Wow! That’s as personal as it gets, I’m not even going to think about wading into that pond. Suffice to say, I’m eternally grateful for religion for the awe-inspiring art it has given the world, from the Gal Vihara to Mozart’s requiem.
Q What is the greatest stumbling block you have encountered when working in different locales and with different people?
It usually boils down to personality, an unwillingness to listen and compromise, I stay away from that now.
Q Who or what has influenced your work and your personal life the most?
In music, it would be the great maestro Celibidache. As a teen rebelling against classical music, that one night in Carnegie Hall, when my violin teacher took me to hear Celibidache conduct the Curtis Orchestra, Wagner’s Prelude and Liebestod from Tristan, changed me completely. Talk about an awakening, a quasi-spiritual moment, thinking about it, I still feel the vibrations of that depth charge.
Q What would be your ideal job?
Q Why is it that musicians and the arts, in general, have not secured pride of place in Sri Lanka as they have done in other countries?
Sad to say, other than a handful of enlightened individuals and companies, we as a society, both private and state, have not realised the importance and value of allocating any meaningful resources towards the arts. And that attitude has and continues, to force most of the talent out. There are very few professional classical musicians in this country. We just can’t afford any more of them. We have been quite satisfied with accepting the amateur enthusiasts’ heartfelt efforts. And we assuage any guilt of exploitation by taking care of their transportation costs. This country has produced remarkably accomplished individuals in music, but to dedicate all their time and energy into refining and maintaining their skills, they can only sustain that elsewhere. You can’t survive as a purely classical musician in this country. We have lost many young talents early in their careers to other subjects because of an inability to offer any kind of decent earning opportunities. I want to change this.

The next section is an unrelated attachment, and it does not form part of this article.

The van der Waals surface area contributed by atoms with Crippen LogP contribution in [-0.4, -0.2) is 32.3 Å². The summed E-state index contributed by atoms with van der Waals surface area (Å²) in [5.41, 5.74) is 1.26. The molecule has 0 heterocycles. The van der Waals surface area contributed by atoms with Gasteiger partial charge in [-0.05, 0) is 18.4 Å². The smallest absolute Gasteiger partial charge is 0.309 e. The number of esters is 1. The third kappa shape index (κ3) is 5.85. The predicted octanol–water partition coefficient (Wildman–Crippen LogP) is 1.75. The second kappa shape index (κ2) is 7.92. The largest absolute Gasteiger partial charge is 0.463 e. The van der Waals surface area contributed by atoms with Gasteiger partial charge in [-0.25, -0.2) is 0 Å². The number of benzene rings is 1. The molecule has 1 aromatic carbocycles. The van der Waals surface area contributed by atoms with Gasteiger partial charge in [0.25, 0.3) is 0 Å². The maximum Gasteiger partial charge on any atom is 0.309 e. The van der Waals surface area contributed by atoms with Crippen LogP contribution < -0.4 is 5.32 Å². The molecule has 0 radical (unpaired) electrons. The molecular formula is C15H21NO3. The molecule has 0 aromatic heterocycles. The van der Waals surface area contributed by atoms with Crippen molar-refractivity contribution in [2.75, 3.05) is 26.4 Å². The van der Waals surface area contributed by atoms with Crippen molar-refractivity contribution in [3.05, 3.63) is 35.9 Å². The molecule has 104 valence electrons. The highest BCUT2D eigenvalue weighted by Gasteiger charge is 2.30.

Q We have a new government in place, what should they do to promote and foster the Arts?
At the very least, it would be nice not to tax people who donate money towards the arts, make it a deductible, like in most other countries, give incentives to people and corporations to fund the arts. Culture and art, unfortunately, are a luxury upmarket product, and it can only add value to whatever you plan on developing. How you present culture is the yardstick that people use to measure a society’s finesse, tolerance, inclusiveness. Take any great city, it’s the museums, concert halls, theatres, opera houses that you remember, not the elevated rail line or shopping malls.
Q Are you the Captain of your Ship or do you believe in a preordained destiny?
I’m not even close to finding out.
Q If you were asked to pick an alternate career, what would that be?
An owner-operator of a used music and art book store and chess club!
Q If you could give people one word of advice what would that be?
Maybe two words, be kind.
Q What are your future plans?
Ride the devastation of 2020, come what may.